—And we fought about it. So she took Bella and left to go to her Mother’s. Middle of the night, I get a call. They were hit head on by a tractor trailer. It seems like he’s holding back tears. I lower my guard a little. This feels more like a confession, the weight making it seem like I’m the first to know.
—It’s not your fault, is all I can say. After a few moments of silence, Daniel throws the load into the dryer. We don’t say much. Daniel tells a joke here and there. The effort is what I appreciate, so I laugh at every joke. Once the dress is finished, I get changed in the bathroom and get ready to leave. I meet Daniel back in the living room. He is standing by the door, and holding onto my purse. His face is tense and his brow is furrowed. I go to grab my purse from him.
—Everything alright? I say, Daniel reaching into his pocket.
—What’s this? he asks, holding up the tube of lipstick.
—That is a tube of lipstick, Daniel, I say, trying to quickly sneak out but he’s blocking the door with his foot.
—Can you tell me what it says? Daniel flips the tube to its bottom and puts it up to my eye; too close to even read it clearly.
—Ravishing. . .
—Is this what’s on your lips?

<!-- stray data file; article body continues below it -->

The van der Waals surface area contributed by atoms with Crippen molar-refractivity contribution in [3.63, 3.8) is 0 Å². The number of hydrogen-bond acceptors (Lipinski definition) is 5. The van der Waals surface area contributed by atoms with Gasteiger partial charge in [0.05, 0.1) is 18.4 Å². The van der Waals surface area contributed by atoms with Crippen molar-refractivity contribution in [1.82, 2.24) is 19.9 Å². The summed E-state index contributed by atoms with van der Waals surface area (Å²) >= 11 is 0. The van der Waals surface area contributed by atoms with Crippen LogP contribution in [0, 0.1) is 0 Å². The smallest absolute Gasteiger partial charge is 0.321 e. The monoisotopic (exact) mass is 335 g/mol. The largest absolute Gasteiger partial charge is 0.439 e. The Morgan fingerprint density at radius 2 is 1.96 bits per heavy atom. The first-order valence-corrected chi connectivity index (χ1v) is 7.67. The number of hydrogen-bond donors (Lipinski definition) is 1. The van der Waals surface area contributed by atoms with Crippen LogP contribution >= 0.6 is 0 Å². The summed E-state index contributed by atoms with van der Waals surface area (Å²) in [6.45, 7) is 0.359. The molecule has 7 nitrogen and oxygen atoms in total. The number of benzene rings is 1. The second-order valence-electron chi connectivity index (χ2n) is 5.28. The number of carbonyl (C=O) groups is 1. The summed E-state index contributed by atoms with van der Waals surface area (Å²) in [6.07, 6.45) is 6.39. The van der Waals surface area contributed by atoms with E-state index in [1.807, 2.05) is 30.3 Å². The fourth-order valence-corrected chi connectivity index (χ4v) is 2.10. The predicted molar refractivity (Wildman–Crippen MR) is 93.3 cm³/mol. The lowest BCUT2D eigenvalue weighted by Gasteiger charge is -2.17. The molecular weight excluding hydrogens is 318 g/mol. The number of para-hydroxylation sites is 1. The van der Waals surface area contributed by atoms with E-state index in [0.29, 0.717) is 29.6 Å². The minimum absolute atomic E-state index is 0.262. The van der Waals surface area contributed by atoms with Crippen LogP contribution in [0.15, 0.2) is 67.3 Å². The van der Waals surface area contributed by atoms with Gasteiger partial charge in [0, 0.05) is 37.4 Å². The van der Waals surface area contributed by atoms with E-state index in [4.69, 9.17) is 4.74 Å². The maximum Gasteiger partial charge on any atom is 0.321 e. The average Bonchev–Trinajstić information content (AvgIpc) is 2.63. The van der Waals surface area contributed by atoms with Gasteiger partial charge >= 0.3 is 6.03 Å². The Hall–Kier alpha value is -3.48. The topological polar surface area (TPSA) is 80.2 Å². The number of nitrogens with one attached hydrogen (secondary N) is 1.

—Uh. . . ? I can’t formulate a single word.
—It just looks really familiar. Meaning, the one that stays in the bathroom.
—Okay, yes, I took it! Sorry, I was gonna give it back.
—Oh yeah? Like that locket right? Like how you gave that back? I’m already fed up. He makes his living by sympathizing with criminals; don’t I get any? I stomp my way to the mantle and hold up the necklace.
—Dude, it’s right here! I fling it back down, almost feeling bad about it.
—When was I gonna get that back?
—Does it matter? I could’ve pawned it but I didn’t!
—It wasn’t yours to pawn!
—And guess what, I’ve sold a bunch of shit that wasn’t mine. I’m a fucking sex worker living at a pier, god forbid I take some well-off rich man’s shit! You see all of this? I flail my arms in an explosion of passion, motioning to Daniel’s entire apartment. —It will never matter how much shit I steal and sell. I will never have this. You already won! I grab my purse from Daniel, forgetting to check if all my things were there. I storm out of his apartment and to the elevator.